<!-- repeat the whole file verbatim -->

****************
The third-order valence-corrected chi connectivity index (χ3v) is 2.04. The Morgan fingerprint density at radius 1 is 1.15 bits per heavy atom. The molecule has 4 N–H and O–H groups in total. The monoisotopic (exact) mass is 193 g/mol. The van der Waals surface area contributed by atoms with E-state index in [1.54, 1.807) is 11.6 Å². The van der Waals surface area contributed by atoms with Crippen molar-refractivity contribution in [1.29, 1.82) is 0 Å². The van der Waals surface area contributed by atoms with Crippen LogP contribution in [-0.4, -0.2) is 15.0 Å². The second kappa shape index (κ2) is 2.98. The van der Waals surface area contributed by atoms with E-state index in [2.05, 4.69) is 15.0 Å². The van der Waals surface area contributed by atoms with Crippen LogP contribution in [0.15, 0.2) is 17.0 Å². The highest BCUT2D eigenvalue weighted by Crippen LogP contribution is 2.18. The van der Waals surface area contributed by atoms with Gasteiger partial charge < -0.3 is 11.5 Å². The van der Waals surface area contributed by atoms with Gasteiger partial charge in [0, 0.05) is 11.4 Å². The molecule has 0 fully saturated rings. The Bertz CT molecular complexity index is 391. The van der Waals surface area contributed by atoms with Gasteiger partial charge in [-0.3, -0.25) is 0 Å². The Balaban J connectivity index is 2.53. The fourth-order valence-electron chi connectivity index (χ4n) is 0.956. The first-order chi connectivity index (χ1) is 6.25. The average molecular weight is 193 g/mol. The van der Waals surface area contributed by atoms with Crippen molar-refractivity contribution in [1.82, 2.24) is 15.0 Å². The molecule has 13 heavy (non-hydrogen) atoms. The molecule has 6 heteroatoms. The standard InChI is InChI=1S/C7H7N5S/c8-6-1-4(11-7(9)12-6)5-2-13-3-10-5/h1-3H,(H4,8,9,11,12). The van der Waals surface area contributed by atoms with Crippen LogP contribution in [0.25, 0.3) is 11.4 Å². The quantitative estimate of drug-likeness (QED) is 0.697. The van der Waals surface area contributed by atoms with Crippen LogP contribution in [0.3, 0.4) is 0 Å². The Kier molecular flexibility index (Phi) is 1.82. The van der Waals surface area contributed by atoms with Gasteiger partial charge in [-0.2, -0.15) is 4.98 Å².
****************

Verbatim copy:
The third-order valence-corrected chi connectivity index (χ3v) is 2.04. The Morgan fingerprint density at radius 1 is 1.15 bits per heavy atom. The molecule has 4 N–H and O–H groups in total. The monoisotopic (exact) mass is 193 g/mol. The van der Waals surface area contributed by atoms with E-state index in [1.54, 1.807) is 11.6 Å². The van der Waals surface area contributed by atoms with Crippen molar-refractivity contribution in [1.29, 1.82) is 0 Å². The van der Waals surface area contributed by atoms with Crippen LogP contribution in [-0.4, -0.2) is 15.0 Å². The second kappa shape index (κ2) is 2.98. The van der Waals surface area contributed by atoms with E-state index in [2.05, 4.69) is 15.0 Å². The van der Waals surface area contributed by atoms with Crippen LogP contribution in [0.15, 0.2) is 17.0 Å². The highest BCUT2D eigenvalue weighted by Crippen LogP contribution is 2.18. The van der Waals surface area contributed by atoms with Gasteiger partial charge < -0.3 is 11.5 Å². The van der Waals surface area contributed by atoms with Gasteiger partial charge in [0, 0.05) is 11.4 Å². The molecule has 0 fully saturated rings. The Bertz CT molecular complexity index is 391. The van der Waals surface area contributed by atoms with Gasteiger partial charge in [-0.3, -0.25) is 0 Å². The Balaban J connectivity index is 2.53. The fourth-order valence-electron chi connectivity index (χ4n) is 0.956. The first-order chi connectivity index (χ1) is 6.25. The average molecular weight is 193 g/mol. The van der Waals surface area contributed by atoms with Crippen molar-refractivity contribution in [1.82, 2.24) is 15.0 Å². The molecule has 13 heavy (non-hydrogen) atoms. The molecule has 6 heteroatoms. The standard InChI is InChI=1S/C7H7N5S/c8-6-1-4(11-7(9)12-6)5-2-13-3-10-5/h1-3H,(H4,8,9,11,12). The van der Waals surface area contributed by atoms with Crippen LogP contribution in [0.25, 0.3) is 11.4 Å². The quantitative estimate of drug-likeness (QED) is 0.697. The van der Waals surface area contributed by atoms with Crippen LogP contribution in [0.3, 0.4) is 0 Å². The Kier molecular flexibility index (Phi) is 1.82. The van der Waals surface area contributed by atoms with Gasteiger partial charge in [-0.2, -0.15) is 4.98 Å².